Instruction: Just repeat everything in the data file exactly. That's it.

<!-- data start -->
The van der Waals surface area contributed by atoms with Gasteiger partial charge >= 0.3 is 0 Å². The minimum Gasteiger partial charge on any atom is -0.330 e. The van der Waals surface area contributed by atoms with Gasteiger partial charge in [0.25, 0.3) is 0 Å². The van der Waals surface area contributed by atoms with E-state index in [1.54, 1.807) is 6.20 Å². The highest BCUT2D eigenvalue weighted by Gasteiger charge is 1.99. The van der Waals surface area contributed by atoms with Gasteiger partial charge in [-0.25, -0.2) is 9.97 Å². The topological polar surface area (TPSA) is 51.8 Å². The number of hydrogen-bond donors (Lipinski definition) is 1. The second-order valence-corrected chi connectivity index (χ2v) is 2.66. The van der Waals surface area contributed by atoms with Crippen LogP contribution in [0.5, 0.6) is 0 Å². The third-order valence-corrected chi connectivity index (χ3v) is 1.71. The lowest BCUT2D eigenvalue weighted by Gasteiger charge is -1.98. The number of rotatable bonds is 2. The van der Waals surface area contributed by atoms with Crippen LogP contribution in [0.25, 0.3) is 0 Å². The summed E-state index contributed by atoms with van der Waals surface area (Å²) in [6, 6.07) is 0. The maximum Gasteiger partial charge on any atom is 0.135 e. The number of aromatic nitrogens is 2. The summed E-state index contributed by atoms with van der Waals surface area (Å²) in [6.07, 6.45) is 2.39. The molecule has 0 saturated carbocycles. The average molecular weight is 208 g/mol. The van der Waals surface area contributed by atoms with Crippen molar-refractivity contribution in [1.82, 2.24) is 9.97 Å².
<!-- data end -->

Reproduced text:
The van der Waals surface area contributed by atoms with Gasteiger partial charge >= 0.3 is 0 Å². The minimum Gasteiger partial charge on any atom is -0.330 e. The van der Waals surface area contributed by atoms with Gasteiger partial charge in [0.25, 0.3) is 0 Å². The van der Waals surface area contributed by atoms with E-state index in [1.54, 1.807) is 6.20 Å². The highest BCUT2D eigenvalue weighted by Gasteiger charge is 1.99. The van der Waals surface area contributed by atoms with Gasteiger partial charge in [-0.25, -0.2) is 9.97 Å². The topological polar surface area (TPSA) is 51.8 Å². The number of hydrogen-bond donors (Lipinski definition) is 1. The second-order valence-corrected chi connectivity index (χ2v) is 2.66. The van der Waals surface area contributed by atoms with Crippen LogP contribution in [0.5, 0.6) is 0 Å². The third-order valence-corrected chi connectivity index (χ3v) is 1.71. The lowest BCUT2D eigenvalue weighted by Gasteiger charge is -1.98. The number of rotatable bonds is 2. The van der Waals surface area contributed by atoms with Crippen LogP contribution in [0.25, 0.3) is 0 Å². The summed E-state index contributed by atoms with van der Waals surface area (Å²) in [6, 6.07) is 0. The maximum Gasteiger partial charge on any atom is 0.135 e. The number of aromatic nitrogens is 2. The summed E-state index contributed by atoms with van der Waals surface area (Å²) in [6.07, 6.45) is 2.39. The molecule has 0 saturated carbocycles. The average molecular weight is 208 g/mol. The van der Waals surface area contributed by atoms with Crippen molar-refractivity contribution in [1.82, 2.24) is 9.97 Å².